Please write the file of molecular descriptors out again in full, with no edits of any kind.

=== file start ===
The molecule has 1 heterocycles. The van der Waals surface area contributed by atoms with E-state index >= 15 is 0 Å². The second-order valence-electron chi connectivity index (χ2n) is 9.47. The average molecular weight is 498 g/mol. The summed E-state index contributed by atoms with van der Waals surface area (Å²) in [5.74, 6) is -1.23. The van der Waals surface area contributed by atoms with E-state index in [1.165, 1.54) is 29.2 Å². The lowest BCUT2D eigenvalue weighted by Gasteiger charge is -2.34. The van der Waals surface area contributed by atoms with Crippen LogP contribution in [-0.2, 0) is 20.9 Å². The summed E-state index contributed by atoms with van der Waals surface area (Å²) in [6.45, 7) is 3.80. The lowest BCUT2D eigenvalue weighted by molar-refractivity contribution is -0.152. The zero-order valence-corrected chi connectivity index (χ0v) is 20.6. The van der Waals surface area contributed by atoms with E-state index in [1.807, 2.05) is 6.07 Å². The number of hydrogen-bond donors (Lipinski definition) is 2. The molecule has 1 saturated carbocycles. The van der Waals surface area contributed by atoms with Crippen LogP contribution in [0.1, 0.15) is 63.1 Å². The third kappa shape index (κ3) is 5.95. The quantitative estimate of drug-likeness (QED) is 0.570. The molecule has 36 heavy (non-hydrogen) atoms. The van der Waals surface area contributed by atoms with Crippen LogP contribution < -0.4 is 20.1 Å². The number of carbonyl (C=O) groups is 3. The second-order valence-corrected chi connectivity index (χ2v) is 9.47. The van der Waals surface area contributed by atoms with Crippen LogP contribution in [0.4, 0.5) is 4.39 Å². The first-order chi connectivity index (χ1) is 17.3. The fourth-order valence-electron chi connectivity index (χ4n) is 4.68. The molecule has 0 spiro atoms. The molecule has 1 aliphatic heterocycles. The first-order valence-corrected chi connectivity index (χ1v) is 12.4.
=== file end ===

The molecule has 1 heterocycles. The van der Waals surface area contributed by atoms with E-state index >= 15 is 0 Å². The second-order valence-electron chi connectivity index (χ2n) is 9.47. The average molecular weight is 498 g/mol. The summed E-state index contributed by atoms with van der Waals surface area (Å²) in [5.74, 6) is -1.23. The van der Waals surface area contributed by atoms with E-state index in [1.165, 1.54) is 29.2 Å². The lowest BCUT2D eigenvalue weighted by Gasteiger charge is -2.34. The van der Waals surface area contributed by atoms with Crippen LogP contribution in [-0.2, 0) is 20.9 Å². The summed E-state index contributed by atoms with van der Waals surface area (Å²) in [6.45, 7) is 3.80. The lowest BCUT2D eigenvalue weighted by molar-refractivity contribution is -0.152. The zero-order valence-corrected chi connectivity index (χ0v) is 20.6. The van der Waals surface area contributed by atoms with E-state index in [1.807, 2.05) is 6.07 Å². The number of hydrogen-bond donors (Lipinski definition) is 2. The molecule has 1 saturated carbocycles. The van der Waals surface area contributed by atoms with Crippen LogP contribution in [0.1, 0.15) is 63.1 Å². The third kappa shape index (κ3) is 5.95. The quantitative estimate of drug-likeness (QED) is 0.570. The molecule has 36 heavy (non-hydrogen) atoms. The van der Waals surface area contributed by atoms with Crippen LogP contribution < -0.4 is 20.1 Å². The number of carbonyl (C=O) groups is 3. The second-order valence-corrected chi connectivity index (χ2v) is 9.47. The van der Waals surface area contributed by atoms with Crippen LogP contribution in [0.4, 0.5) is 4.39 Å². The first-order chi connectivity index (χ1) is 17.3. The fourth-order valence-electron chi connectivity index (χ4n) is 4.68. The molecule has 0 spiro atoms. The molecule has 1 aliphatic heterocycles. The first-order valence-corrected chi connectivity index (χ1v) is 12.4.